thus enabling thousands of Jewish families to earn their livelihood. In the course of six years Jewish artisans and small industrialists in various countries of Eastern Europe have received Ort machines and tools to the value of 10 million Marks on credit.
The continuation of this work of redirecting the Jewish population of Eastern Europe into productive occupations will be endangered, Dr. Lvovitch said, if the most important part of this work â€” the Jewish training schoolsâ€”collapses.
The schools are no longer, he said, in a position to bear their enormous burden of deficits, due to the fact that the impoverished Jewish population of Eastern Europe is no longer able to pay even the former modest subsidies towards these schools, while at the same time the financial means of the Central Organization are exhausted.
The Vilna Technicum, the only Jewish Technical high school in Eastern Europe, an institution which has trained over 300 qualified Jewish technicians for industrial enterprises, is on the verge of collapse. A number of evening schools for apprentices and workshops have already been closed down in Poland and Bessarabia. The teachers who have for years made serious sacrifices, staying at their posts even while faced by literal starvation, are now leaving some of the schools in desperation to seek other employment.
If things go on in this way, Dr. Lvovitch pointed out, the school administrations will have to sell their inventory and buildings to pay the teachers their arrears of salaries.
He warned Jewish public opinion not to think that it was merely a question of temporarily closing down the schools, because immediately the schools were closed down, the creditors would compel the school administrations to sell the buildings and inventories, and it was unthinkable that they should be able under present circumstances to reconstruct their school system on which several hundred thousand dollars of Jewish money had been spent during the last 10 years.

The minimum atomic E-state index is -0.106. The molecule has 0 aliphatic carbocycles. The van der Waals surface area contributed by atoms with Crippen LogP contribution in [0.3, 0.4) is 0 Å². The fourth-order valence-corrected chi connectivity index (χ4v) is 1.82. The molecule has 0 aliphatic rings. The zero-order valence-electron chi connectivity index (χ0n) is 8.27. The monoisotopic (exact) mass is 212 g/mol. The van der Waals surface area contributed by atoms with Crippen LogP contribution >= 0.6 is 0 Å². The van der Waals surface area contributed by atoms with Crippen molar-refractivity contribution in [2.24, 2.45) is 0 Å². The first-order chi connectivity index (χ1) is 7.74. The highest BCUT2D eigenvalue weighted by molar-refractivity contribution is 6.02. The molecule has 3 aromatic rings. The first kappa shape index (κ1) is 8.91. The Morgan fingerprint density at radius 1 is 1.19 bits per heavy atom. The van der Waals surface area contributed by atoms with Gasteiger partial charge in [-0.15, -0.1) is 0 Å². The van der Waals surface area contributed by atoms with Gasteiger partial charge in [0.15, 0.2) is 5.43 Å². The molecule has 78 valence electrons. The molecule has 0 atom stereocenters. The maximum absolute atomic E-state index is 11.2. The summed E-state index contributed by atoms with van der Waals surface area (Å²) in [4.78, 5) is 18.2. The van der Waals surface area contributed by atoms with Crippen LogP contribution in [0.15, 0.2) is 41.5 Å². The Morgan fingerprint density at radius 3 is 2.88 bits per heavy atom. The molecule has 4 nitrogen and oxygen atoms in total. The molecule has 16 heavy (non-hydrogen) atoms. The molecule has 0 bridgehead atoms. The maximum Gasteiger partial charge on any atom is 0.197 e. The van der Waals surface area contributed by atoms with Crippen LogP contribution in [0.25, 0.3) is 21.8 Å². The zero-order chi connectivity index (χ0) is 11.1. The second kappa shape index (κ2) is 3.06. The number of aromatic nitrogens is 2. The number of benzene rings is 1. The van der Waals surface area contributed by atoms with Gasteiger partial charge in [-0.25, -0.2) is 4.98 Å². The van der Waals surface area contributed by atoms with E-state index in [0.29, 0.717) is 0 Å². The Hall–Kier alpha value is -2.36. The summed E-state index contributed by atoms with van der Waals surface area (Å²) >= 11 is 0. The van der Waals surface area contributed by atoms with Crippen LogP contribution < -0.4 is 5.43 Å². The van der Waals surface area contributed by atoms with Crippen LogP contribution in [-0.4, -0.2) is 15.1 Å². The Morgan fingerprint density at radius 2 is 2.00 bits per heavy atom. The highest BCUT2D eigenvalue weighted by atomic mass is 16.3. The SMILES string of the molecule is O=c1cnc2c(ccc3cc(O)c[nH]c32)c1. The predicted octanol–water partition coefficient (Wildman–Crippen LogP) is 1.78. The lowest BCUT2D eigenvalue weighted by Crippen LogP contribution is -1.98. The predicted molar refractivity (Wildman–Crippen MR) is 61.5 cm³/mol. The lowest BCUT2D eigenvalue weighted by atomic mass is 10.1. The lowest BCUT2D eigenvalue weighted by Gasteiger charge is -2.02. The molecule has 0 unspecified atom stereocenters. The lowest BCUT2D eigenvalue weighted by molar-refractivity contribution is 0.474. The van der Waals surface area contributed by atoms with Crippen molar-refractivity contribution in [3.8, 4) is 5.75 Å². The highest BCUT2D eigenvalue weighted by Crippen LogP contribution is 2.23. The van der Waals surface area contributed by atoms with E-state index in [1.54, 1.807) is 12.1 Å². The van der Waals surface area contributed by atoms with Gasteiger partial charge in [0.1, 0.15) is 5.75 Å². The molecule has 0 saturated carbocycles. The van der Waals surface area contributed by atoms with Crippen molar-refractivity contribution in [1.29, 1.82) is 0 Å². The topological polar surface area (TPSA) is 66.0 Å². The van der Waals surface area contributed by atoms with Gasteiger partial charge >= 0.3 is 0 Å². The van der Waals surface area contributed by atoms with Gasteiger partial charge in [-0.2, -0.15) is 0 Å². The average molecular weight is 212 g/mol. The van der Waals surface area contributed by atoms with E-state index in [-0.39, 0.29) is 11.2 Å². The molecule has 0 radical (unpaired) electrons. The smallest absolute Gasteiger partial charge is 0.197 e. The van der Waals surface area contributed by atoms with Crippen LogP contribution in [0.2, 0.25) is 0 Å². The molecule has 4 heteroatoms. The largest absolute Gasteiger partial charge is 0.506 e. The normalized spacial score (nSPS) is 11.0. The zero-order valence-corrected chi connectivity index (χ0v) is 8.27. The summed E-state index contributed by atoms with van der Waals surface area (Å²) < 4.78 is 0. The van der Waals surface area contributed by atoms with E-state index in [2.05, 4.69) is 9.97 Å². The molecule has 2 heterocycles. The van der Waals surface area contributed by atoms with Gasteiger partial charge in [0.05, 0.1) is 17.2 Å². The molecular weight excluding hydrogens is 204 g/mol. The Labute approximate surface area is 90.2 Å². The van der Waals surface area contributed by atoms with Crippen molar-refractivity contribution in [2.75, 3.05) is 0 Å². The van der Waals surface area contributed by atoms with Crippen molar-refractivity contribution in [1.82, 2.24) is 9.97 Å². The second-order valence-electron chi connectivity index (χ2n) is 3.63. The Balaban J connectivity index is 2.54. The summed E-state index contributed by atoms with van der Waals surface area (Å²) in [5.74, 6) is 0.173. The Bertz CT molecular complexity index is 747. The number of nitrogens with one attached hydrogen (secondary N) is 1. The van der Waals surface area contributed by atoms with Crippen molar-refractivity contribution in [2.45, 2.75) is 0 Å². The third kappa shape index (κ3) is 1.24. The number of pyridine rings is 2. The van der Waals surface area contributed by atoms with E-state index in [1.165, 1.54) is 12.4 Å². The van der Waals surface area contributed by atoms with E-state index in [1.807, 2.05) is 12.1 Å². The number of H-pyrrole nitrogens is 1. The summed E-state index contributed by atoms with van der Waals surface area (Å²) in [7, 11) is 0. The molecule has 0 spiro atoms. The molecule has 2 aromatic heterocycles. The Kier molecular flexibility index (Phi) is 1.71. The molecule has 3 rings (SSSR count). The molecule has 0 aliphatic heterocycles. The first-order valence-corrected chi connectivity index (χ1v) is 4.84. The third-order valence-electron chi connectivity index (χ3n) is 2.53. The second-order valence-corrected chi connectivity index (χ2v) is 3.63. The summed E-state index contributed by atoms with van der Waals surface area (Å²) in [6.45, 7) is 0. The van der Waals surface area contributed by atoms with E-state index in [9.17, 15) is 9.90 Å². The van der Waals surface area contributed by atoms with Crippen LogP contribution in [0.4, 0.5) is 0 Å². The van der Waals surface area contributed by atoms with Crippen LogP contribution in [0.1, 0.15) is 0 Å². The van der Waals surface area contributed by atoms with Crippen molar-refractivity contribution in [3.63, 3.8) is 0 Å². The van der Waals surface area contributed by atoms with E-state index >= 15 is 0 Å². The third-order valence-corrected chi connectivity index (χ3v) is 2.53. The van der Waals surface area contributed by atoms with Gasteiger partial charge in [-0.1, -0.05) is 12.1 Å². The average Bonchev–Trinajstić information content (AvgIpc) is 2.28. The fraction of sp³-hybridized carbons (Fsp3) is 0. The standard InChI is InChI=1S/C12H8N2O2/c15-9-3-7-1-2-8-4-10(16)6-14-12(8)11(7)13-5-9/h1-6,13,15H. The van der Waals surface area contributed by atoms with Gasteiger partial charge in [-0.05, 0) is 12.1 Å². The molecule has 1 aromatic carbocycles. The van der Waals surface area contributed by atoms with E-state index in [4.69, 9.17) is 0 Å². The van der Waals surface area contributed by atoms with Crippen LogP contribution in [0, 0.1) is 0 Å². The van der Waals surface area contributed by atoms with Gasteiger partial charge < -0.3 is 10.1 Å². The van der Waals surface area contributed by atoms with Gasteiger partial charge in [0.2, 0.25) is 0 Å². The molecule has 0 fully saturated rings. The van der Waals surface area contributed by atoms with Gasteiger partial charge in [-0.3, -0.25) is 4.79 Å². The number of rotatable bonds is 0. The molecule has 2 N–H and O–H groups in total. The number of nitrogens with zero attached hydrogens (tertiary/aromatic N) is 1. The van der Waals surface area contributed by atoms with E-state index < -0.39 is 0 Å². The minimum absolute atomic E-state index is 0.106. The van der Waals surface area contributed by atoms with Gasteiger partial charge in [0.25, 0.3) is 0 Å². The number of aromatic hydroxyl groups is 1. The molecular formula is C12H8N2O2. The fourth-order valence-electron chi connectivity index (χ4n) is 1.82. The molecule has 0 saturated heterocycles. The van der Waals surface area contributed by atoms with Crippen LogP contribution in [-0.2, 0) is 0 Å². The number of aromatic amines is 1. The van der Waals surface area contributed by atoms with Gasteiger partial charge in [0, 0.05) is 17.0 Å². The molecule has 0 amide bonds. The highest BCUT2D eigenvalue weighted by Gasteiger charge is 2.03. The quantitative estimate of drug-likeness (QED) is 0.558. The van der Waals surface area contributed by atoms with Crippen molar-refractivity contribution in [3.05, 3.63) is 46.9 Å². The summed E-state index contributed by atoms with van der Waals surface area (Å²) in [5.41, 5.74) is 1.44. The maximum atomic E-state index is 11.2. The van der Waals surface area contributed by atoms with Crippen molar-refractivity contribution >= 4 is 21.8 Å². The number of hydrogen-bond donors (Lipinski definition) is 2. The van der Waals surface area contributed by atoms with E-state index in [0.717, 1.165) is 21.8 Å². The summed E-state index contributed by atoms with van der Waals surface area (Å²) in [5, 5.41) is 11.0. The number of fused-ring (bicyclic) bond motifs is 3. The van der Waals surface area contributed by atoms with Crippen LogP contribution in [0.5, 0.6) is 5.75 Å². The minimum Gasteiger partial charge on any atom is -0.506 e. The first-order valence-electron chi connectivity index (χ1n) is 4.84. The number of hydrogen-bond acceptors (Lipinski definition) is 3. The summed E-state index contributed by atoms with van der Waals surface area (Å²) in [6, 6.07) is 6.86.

The legal position of the school system would also be seriously menaced if they were temporarily closed down, he continued. They had to work hard before they obtained from the authorities in Poland, Bessarabia, Lithuania and other countries the necessary permits for each separate school in which Yiddish is used as the language of instruction, and if once the schools were closed down, the concessions would lapse and new concessions for new institutions would not be obtainable.
The promises obtained by the Ort administration after much effort from the Polish, Roumanian and Lithuanian Governments to subsidize the Yiddish technical training schools could be carried into effect only if the schools continued to work.